Gadfly usually gives you selections and then a link to full articles or news stories. A bow to your busy lives.
Such good news! (Reminds Gadfly to wonder what’s happening lately on the Banana Factory renovation front.) The Morning Call online article linked below has a great image gallery at which you should look.
The first four vendors of a highly anticipated public market on Bethlehem’s South Side have been announced, and they are likely to make your mouth water.
A start-up brewery, a local winery, a Mexican restaurant and a micro creamery have signed on to occupy the Riverport Public Market. The center is set to open later this year at the site of the former Starters Riverport restaurant at 17 W. Second St., the market and principals of Ashley Development Corporation announced in a Tuesday news release.
“Before the pandemic, experiential concepts were among the strongest performers in both the retail and [food and beverage] world,” Natalia Stezenko, the market’s design and project manager, said in the release. “The pandemic has put those concepts on hold, and many experiential players that were thriving will simply not make it through the crisis without help. But, we see the public market model as the vehicle which can lead a resurgence of the experiential retail and F&B economy.”
In terms of a tentative opening date, the development team is “optimistic for November,” Stezenko added.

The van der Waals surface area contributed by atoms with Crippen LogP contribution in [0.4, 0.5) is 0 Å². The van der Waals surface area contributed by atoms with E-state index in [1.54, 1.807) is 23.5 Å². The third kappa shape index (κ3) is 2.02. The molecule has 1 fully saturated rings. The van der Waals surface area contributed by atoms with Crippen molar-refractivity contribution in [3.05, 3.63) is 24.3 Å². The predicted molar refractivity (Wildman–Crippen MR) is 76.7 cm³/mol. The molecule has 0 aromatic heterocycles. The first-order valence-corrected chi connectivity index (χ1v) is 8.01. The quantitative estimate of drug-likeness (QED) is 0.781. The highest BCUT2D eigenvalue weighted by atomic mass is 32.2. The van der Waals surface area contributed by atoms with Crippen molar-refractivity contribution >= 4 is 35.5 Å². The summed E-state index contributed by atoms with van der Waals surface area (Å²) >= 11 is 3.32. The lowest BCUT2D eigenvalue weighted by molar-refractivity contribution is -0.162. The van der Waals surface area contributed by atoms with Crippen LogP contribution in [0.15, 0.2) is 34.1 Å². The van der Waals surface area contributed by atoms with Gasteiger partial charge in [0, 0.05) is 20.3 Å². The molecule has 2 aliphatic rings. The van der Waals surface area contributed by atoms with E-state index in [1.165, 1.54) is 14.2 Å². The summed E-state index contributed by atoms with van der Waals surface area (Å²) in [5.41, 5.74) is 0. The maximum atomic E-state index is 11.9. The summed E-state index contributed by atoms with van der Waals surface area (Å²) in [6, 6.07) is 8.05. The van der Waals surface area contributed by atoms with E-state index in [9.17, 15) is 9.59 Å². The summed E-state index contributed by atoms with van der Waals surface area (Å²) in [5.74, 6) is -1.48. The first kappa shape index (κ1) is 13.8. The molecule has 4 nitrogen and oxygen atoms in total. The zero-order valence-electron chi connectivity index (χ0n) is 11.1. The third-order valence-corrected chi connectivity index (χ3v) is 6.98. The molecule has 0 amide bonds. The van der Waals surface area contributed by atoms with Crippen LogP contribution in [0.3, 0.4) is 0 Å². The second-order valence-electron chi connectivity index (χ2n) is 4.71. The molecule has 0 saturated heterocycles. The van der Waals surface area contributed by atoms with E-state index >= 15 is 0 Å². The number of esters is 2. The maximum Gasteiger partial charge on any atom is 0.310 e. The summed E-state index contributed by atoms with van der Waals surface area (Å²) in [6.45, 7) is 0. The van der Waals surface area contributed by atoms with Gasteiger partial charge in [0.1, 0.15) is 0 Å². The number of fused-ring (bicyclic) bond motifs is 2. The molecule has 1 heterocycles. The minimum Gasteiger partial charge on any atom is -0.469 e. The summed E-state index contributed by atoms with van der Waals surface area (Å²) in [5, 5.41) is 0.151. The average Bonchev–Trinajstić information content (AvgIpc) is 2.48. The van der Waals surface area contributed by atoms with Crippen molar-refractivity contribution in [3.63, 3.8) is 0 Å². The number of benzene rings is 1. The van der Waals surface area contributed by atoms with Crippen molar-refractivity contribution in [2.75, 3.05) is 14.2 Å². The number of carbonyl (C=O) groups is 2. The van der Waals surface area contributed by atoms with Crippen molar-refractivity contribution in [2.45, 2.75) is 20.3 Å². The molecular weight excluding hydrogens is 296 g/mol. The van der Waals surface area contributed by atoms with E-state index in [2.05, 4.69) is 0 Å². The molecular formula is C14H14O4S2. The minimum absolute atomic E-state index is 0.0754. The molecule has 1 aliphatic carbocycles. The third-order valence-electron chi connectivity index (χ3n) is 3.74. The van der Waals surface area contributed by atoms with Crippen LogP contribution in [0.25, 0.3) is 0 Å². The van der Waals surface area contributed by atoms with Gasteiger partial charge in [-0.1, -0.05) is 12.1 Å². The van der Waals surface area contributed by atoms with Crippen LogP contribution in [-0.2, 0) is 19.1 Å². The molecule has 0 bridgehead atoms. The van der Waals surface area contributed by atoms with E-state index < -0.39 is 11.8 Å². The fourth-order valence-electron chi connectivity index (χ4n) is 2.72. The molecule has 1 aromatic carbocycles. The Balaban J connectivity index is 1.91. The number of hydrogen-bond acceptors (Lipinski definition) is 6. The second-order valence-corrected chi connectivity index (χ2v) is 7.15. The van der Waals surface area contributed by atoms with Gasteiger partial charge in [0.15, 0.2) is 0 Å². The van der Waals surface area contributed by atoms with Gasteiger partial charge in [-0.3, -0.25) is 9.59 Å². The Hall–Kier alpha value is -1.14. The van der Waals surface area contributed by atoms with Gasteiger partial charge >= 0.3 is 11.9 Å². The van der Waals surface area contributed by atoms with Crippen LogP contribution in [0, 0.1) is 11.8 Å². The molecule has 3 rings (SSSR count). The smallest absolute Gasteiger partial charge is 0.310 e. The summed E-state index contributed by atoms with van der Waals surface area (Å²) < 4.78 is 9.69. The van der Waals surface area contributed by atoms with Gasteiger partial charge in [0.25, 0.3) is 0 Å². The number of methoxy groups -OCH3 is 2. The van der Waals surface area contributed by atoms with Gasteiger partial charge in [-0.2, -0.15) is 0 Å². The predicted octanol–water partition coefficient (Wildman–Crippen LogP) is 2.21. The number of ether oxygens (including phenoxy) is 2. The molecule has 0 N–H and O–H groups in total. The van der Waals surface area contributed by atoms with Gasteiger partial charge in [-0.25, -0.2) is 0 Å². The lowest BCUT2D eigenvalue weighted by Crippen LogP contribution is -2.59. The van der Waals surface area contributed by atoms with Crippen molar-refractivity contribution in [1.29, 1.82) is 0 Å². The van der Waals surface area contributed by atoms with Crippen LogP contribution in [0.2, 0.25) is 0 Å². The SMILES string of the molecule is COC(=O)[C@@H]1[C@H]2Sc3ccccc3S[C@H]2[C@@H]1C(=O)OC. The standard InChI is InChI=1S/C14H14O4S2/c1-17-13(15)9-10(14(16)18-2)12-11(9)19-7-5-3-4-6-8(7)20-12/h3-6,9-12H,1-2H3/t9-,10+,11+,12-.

The forthcoming market’s vendors include:
Soaked Winery: Soaked Winery aims to create an environment “where everyone is welcome and where the stuffy heirs of wine snobbery fall by the wayside.”
Jealous Star Brewing Co.: Jealous Star Brewing Co. is the brainchild of restaurateur Ramiro Bravo, brewer Brendon Velasquez and Tim Kiss. The brewery, whose name is derived from Norse mythology, will focus attention on hand-picking ingredients catering to each style of beer.
TYT Lite: TYT Lite will be a new fast-casual Mexican concept from Ramiro Bravo, owner of Tacos Y Tequila in downtown Allentown and Palmer Township. TYT Lite will have street tacos, burritos, burrito bowls, quesadillas and nachos on the menu for your on-the-go authentic Mexican cuisine fix.
Batch Microcreamery: Established in 2019, Batch will open a third location at the upcoming Riverport Market in Bethlehem. The micro creamery, which also has locations at the Downtown Allentown Market and newly opened Trolley Barn Public Market in Quakertown, offers super premium, hand-crafted ice cream that is made on-site.